20 January 2016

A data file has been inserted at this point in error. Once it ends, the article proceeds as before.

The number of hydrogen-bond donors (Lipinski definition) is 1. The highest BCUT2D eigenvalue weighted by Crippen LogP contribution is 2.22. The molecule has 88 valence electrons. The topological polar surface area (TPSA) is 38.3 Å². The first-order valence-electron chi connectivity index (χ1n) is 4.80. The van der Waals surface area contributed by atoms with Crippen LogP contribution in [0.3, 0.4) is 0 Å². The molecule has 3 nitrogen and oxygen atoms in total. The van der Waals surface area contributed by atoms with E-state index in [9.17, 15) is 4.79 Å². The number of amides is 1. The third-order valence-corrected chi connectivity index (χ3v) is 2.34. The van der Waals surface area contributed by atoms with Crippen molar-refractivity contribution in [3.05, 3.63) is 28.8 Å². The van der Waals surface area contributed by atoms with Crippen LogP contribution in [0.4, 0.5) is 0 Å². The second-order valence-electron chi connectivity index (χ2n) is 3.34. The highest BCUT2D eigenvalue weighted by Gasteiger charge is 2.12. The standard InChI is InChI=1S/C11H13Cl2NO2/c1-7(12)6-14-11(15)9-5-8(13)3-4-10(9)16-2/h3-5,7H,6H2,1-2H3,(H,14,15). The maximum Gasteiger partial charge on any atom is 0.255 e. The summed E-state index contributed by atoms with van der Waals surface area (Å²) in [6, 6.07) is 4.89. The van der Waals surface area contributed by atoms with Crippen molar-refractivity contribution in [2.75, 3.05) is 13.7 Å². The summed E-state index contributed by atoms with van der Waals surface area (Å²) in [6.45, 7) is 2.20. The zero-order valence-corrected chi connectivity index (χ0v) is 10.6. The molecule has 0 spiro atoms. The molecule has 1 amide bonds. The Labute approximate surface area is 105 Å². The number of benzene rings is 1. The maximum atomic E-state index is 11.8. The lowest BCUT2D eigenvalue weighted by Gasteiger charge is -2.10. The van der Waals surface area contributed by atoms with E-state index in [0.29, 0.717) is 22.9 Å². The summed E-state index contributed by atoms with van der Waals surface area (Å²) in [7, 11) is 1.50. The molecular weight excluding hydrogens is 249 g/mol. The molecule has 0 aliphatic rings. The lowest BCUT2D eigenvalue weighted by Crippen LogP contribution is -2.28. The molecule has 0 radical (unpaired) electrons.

Social media is now an integral part of life. Just about everyone has at least one social media profile and employers do expect that you are using social media, both personally and professionally. But while social media improves communication and personal branding, it can hurt your professional credibility. Nowadays, companies will sometimes monitor what their employees’ social media activity and will certainly make the effort to research any prospective new hire’s presence on these sites. As a result, it is important to avoid committing any social media faux pas. To keep you from falling into any of these traps, try to refrain from: Posting Anything During Work If you’re in a position where you are on a computer all day, the temptation to spend time on social media sites can be difficult to avoid. It’s understandable too; if you have a large social network of friends and family, there can sometimes be pressure to keep up with everything going on in all of your connection’s lives. However, if you’re at work, your first responsibility is completing what’s in front of you. Avoid This By Using Site Blocker Apps There are multiple site blocking apps, such as StayFocusd, that you can install in your browser to keep you from accessing sites like Facebook and Twitter. Schedule times with one of these apps to keep you from getting distracted by what’s going on in your social media sphere. If you’re nervous about missing out on anything during the day, impose the time ban to end during your lunch break. Catch up on your personal life then. Complaining About Work Look, we get it; work isn’t always the most fun place in the world and there are times when it can be stressful. Venting your frustrations into the ether is healthy to an extent, but it is more than unwise to post your grievances online, especially if they’re about work. Even with the highest of privacy settings in place, you never know what someone will find and share with your coworkers and supervisors. By posting your complaints about your employer, you’re putting yourself in danger of being reprimanded or, even worse, fired. Avoid This By Scheduling Dinner With Friends When you’re frustrated, call a friend and ask them if they’re free to get dinner anytime soon. It can be reassuring to get validation from friends online, but you’re just as likely to get sympathy and reassurance from meeting in-person with someone you know and trust. By doing this, you won’t have to worry about who sees what, and you’ll probably feel even better talking with a friend than you would have by complaining online. Sharing Too Much Personal Information Sure, your social media profiles are your own space where you can curate whatever content you want, and while you are entitled to share photos of your latest vacation, it’s best to keep these personal moments as minimal as possible. Photos of you drinking or participating in other activities along those lines can damage your company’s brand and reputation, which can come back to haunt you. Avoid This By Going Through Your Archives While ensuring your privacy settings are up-to-date is important, your best bet to keep your personal life private is by going through your posts, photos, Tweets, and anything else you may have shared, and deleting any questionable content. Go through your activity log or timeline and delete anything you feel might be compromising. It can be tedious, but you’ll thank yourself later when you have one less thing that can put you in harm’s way when it comes to your job search and/or career.